The World Health Organization Framework Convention on Tobacco Control (WHO FCTC) is an evidence based, legally binding multilateral treaty with 180 parties and is one of the most widely ratified treaties in the UN system. Its purpose is to ‘protect present and future generations from the devastating health, social, environmental and economic consequences of tobacco use and exposure from tobacco smoke’ (WHO FCTC Article 3).

The aims and objectives of plain packaging are drawn from the evidence base that supports the policy and the context of recommendations in the WHO FCTC.

1. Article 11 Packaging and Labelling of Tobacco Products

Article 11 obliges Parties to implement effective measures to ensure that tobacco packaging and labelling do not promote tobacco products by means that are false, misleading or deceptive (Article 11.1(a)) and to ensure that tobacco packaging carries health warnings describing the harmful effects of tobacco use (Article 11.1(b)).

The evidence clearly demonstrates that plain packaging:

  • Is an effective measure to address misleading and deceptive packaging.
  • Increases the noticeability and effectiveness of health warnings.

Paragraph 46 of the Guidelines for the implementation of Article 11 states:

Parties should consider adopting measures to restrict or prohibit the use of logos, colors, brand images or promotional information on packaging other than brand names and product names displayed in a standard colour and font style (plain packaging). This may increase the noticeability and effectiveness of health warnings and messages, prevent the package from detracting attention from them, and address industry package design techniques that may suggest that some products are less harmful than others.

This passage is set out in a broader context of other packaging and labelling measures, which reinforces the recommendation that plain packaging is adopted in addition to (not as an alternative to) other measures including large pictorial health warnings.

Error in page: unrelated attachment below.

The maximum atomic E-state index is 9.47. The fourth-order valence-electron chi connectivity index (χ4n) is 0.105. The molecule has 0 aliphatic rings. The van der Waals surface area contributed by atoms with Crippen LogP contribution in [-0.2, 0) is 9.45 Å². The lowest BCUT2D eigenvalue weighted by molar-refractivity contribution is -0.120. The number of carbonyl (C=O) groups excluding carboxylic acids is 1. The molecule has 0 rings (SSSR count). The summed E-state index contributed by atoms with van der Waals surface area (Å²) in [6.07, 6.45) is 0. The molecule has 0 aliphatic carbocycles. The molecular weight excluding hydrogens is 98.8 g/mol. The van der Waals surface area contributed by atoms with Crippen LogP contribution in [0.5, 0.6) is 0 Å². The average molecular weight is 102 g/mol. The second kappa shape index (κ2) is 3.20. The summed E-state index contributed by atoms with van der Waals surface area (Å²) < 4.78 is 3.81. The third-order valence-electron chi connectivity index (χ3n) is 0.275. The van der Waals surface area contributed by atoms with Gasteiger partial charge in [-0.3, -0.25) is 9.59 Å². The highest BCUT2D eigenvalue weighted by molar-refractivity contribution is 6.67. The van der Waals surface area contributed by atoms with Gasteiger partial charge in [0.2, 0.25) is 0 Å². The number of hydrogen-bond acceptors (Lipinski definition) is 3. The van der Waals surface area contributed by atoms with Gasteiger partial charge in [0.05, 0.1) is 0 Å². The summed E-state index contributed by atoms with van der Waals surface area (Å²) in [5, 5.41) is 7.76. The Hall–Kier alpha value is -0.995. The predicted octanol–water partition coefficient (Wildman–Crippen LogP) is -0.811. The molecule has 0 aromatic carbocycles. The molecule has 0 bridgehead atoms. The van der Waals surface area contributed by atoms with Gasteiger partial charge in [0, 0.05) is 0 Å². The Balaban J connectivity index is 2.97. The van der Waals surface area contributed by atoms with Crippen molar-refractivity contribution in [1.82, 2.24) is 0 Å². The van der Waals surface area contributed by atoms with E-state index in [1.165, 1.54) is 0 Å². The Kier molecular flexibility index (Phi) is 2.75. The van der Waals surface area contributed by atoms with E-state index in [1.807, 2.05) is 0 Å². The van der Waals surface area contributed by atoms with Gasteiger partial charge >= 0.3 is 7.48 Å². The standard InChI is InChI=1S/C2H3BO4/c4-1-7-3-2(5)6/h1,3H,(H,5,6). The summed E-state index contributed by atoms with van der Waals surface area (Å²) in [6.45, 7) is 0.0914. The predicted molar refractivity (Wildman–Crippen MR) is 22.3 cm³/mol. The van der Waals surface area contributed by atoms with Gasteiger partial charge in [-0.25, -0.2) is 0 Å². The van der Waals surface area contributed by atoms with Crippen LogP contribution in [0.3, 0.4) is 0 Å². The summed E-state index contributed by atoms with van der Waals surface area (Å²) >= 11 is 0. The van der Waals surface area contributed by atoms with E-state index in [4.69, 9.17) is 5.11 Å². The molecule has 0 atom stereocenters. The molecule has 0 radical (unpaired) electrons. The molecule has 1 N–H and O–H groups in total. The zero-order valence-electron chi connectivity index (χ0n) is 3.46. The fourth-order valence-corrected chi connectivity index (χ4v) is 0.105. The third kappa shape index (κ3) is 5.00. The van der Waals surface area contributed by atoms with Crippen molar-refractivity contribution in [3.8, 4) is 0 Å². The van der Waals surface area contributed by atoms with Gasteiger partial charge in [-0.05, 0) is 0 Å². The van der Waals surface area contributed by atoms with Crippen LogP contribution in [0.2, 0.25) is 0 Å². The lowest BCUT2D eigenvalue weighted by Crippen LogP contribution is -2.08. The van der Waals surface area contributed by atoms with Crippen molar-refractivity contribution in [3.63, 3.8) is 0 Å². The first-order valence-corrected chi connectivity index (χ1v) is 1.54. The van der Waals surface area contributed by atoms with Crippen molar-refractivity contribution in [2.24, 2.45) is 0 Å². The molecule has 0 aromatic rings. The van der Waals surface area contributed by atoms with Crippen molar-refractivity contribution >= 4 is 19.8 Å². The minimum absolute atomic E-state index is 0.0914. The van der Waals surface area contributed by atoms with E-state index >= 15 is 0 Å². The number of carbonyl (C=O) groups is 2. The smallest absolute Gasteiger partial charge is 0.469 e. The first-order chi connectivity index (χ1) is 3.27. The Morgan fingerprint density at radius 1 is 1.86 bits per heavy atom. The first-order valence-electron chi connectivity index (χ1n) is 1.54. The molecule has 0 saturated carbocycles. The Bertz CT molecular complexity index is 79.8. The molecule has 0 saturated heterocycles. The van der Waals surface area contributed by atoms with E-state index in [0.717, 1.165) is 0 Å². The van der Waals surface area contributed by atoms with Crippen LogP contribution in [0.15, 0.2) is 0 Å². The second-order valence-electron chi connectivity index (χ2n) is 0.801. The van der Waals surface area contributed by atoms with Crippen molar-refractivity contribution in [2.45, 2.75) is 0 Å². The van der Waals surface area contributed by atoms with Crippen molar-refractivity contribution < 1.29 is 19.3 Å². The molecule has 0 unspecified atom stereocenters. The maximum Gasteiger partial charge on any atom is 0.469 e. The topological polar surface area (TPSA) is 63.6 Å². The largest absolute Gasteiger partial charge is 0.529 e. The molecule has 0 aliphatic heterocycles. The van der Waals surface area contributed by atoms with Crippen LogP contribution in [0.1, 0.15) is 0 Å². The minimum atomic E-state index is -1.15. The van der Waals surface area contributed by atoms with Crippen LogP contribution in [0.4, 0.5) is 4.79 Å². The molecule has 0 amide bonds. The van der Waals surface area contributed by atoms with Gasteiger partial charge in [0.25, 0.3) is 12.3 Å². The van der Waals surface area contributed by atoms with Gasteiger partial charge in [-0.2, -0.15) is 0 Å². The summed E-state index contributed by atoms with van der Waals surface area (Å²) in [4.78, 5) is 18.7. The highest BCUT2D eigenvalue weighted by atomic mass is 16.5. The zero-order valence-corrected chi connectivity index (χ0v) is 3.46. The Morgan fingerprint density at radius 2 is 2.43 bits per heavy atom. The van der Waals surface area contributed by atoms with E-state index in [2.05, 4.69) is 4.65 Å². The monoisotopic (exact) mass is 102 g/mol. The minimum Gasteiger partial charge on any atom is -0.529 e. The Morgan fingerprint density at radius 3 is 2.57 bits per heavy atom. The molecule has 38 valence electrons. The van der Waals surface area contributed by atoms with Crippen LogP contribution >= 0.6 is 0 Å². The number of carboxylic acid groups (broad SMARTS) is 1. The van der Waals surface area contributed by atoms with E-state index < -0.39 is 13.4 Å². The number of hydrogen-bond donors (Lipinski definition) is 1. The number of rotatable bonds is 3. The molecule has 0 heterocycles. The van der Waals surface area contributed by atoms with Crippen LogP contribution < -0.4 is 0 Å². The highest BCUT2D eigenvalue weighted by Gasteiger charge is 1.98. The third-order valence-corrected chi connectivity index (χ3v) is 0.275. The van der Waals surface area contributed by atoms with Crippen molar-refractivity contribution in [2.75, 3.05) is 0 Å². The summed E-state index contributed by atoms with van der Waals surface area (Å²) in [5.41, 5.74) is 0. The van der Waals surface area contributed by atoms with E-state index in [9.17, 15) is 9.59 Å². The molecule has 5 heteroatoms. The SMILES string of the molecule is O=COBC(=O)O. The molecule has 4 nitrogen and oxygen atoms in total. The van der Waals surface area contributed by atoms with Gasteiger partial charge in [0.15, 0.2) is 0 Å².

2. Article 13 Tobacco Advertising, Promotion and Sponsorship

Article 13 obliges Parties to undertake a comprehensive ban on tobacco advertising, promotion and sponsorship. The phrase “tobacco advertising and promotion” is defined in Article 1(c) as “any form of commercial communication, recommendation or action with the aim, effect or likely effect of promoting a tobacco product or tobacco use either directly or indirectly.”

Evidence demonstrates that branding on tobacco packaging acts as a form of advertising and promotion. The research evidence is also clear that plain packaging will act to:

  • Eliminate the effects of tobacco packaging as a form of advertising and promotion
  • Reduce the attractiveness of tobacco products.

The Guidelines for Implementation of Article 13 recommend that Parties consider implementing plain packaging. Paragraph 15, 16 and 17 state:

  1. Packaging is an important element of advertising and promotion. Tobacco pack or product features are used in various ways to attract consumers, to promote products and to cultivate and promote brand identity, for example by using logos, colours, fonts, pictures, shapes and materials on or in packs or on individual cigarettes or other tobacco products.
  2. The effect of advertising or promotion on packaging can be eliminated by requiring plain packaging: black and white or two other contrasting colours, as prescribed by national authorities; nothing other than a brand name, a product name and/or manufacturer’s name, contact details and the quantity of product in the packaging,without any logos or other features apart from health warnings, tax stamps and other government-mandated information or markings; prescribed font style and size; and standardized shape, size and materials. There should be no advertising or promotion inside or attached to the package or on individual cigarettes or other tobacco products.
  3. Packaging and product design are important elements of advertising and promotion. Parties should consider adopting plain packaging requirements to eliminate the effects of advertising or promotion on packaging. Packaging, individual cigarettes or other tobacco products should carry no advertising or promotion, including design features that make products attractive.

3. The Status and Legal Weight of the WHO FCTC

The tobacco companies argue that as a framework convention, the WHO FCTC limits itself to the formulation of broad principle objectives and leaves the elaboration of more detailed substantive rules to later steps at international and domestic levels.

The FCTC knowledge hub contains important information about the status of the WHO FCTC and how it has assisted countries defend their tobacco control laws in the courts, which can assist in countering these tobacco industry arguments.